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What is Cognitive Processing Therapy?

Mary-Lauren O’Crowley, NCC, LPC 

CPT or Cognitive Processing Therapy is a type of behavioral therapy that focuses specifically on patients who are survivors of trauma. This may include child abuse, domestic abuse, rape, natural disasters, major accidents, combat, among others.

What is Cognitive Processing Therapy and How Does it Help in The Treatment of Trauma? 

This particular therapeutic process is conducted for an average of 12 sessions and gradually helps the patients to address the root of their trauma and the negative and often irrational beliefs they may have because of it (e.g., “I could have prevented it,” “I asked for it”). By doing so, patients are encouraged to form new insight about the event or events that traumatized them. CPT is most commonly utilized for patients with post-traumatic stress disorder or PTSD. 

Understanding Trauma

Trauma and post-traumatic symptoms often occur under abnormal, unexpected, or shocking circumstances including abuse, violence, and death. The traumatic experience that the individual undergoes, whether it occurred once or over a period of time, causes physical changes to both the brain and the nervous system which can then alter the way we think, feel, and act. The individual may become more hypervigilant or on edge, less trusting of the world and those around them, socially isolated, self-conscious, among others. Apart from behavior changes, there may be noticeable decline in cognitive ability, attention, memory, motivation, appetite, and general well-being. Many individuals go without a proper diagnosis and develop less adaptive or effective coping mechanisms to deal with their symptoms It is, however, a disease and should not go untreated. 

Theoretical Model on Which CPT Operates

The cognitive theory in clinical psychology says that people store different information about the world and people into different categories called schemas. Schemas help us to make sense of the world around us. Experiences of trauma can disrupt this schema system, especially with regards to safety, trust, power, self-esteem, and intimacy. We may have trouble trusting our partners, feeling a sense of peace and safety, or seeing ourselves in a positive light. CPT helps to remedy this. 

How Does It Work? 

CPT was originally developed as a 12-session process during which clients provide a written account of their experience; However, this has since been modified, and now the number of sessions varies, and patients may choose not to do a written account. A study in 2012 found that administering therapy according to the progress of the patient yields more satisfactory results than sticking to a fixed number of sessions or techniques. By the time this study ended, 92% of the subjects no longer had any symptoms of PTSD.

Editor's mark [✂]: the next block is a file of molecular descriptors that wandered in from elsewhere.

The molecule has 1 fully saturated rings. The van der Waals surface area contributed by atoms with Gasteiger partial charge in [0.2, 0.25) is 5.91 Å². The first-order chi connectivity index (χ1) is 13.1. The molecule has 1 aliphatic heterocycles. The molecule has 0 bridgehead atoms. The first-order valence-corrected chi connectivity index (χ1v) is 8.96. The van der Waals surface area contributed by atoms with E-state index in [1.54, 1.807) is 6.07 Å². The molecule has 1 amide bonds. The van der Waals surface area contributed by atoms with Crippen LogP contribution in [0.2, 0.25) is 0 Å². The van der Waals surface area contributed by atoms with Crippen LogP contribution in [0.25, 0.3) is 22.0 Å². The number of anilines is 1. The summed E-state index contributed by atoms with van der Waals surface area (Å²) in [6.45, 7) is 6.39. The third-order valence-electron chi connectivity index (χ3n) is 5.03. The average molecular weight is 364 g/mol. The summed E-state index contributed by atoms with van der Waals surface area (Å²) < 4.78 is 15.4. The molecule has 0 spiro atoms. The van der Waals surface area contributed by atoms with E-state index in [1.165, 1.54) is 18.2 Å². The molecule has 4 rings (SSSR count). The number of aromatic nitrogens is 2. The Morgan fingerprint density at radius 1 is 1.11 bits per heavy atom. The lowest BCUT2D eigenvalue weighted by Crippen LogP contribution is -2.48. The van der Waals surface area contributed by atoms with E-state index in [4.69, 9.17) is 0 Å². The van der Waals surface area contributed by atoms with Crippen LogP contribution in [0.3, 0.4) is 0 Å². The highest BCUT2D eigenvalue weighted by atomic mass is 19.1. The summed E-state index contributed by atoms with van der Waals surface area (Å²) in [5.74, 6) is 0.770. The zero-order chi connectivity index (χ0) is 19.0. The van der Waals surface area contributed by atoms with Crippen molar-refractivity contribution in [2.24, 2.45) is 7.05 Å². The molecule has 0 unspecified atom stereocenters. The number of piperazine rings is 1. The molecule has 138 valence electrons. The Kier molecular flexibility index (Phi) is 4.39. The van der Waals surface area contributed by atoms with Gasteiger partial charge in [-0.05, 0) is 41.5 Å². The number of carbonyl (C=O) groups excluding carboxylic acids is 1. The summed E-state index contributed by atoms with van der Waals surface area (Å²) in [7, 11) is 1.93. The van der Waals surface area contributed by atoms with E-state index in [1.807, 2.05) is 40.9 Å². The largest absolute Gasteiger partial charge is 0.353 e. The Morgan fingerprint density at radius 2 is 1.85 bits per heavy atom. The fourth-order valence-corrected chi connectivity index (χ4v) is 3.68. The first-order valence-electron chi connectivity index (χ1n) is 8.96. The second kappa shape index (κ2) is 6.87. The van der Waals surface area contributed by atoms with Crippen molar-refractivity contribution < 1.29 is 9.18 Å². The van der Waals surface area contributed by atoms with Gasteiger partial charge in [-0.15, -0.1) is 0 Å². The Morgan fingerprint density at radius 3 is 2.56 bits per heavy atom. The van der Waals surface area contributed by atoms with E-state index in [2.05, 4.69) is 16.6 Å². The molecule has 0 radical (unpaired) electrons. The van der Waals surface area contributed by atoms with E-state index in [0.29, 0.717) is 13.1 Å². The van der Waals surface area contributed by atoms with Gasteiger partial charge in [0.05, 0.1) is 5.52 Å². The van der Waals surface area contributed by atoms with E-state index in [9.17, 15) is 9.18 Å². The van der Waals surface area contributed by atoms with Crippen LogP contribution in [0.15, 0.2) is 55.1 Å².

The process broken down 

  • Psychoeducation/Rapport building 

The initial sessions are often spent building the therapeutic relationship and providing education about the therapeutic process. The therapist, in essence, “chats” with the victim about their reason for therapy, their presenting symptoms, and their goals and what they would like to achieve. An introduction to trauma, its impact on the body, its presenting symptoms, and the process of Cognitive processing therapy is also typically provided to the patient. 

  • Addressing ”Stuck Points,” or negative, irrational thoughts 

Next, the therapist attempts to find out the root of the patient’s problem in detail. The patient may be asked to pen down an impact statement accounting for their own beliefs about the event and how it has changed the way they see the world. The goal of this step is to help the patient recognize that their beliefs, such as “this was my fault,” “I am unlovable,” etc. are not necessarily logical, realistic, or factual. 

  • Learning Cognitive Coping Skills

This step of the therapeutic process is most vital as it teaches the individual to combat their irrational thoughts. The therapist will list common thought patterns that happen as a response to traumatic experiences and alternative thought patterns that the patient is encouraged to think about. Here, they will be encouraged to perceive in a different light. This will be done by the therapist providing evidence against the traumatized thought patterns and for the normal one. 

  • Recovery

The five areas that trauma survivors most frequently struggle with are safety, intimacy, power/control, and self-esteem. CPT aims to heal and recover these areas to improve quality of life. 

If you or someone you know is struggling with post-traumatic stress disorder and would like to learn more about CPT, please reach out to the intake specialists at Symmetry Counseling today! 

Referenced articles: 

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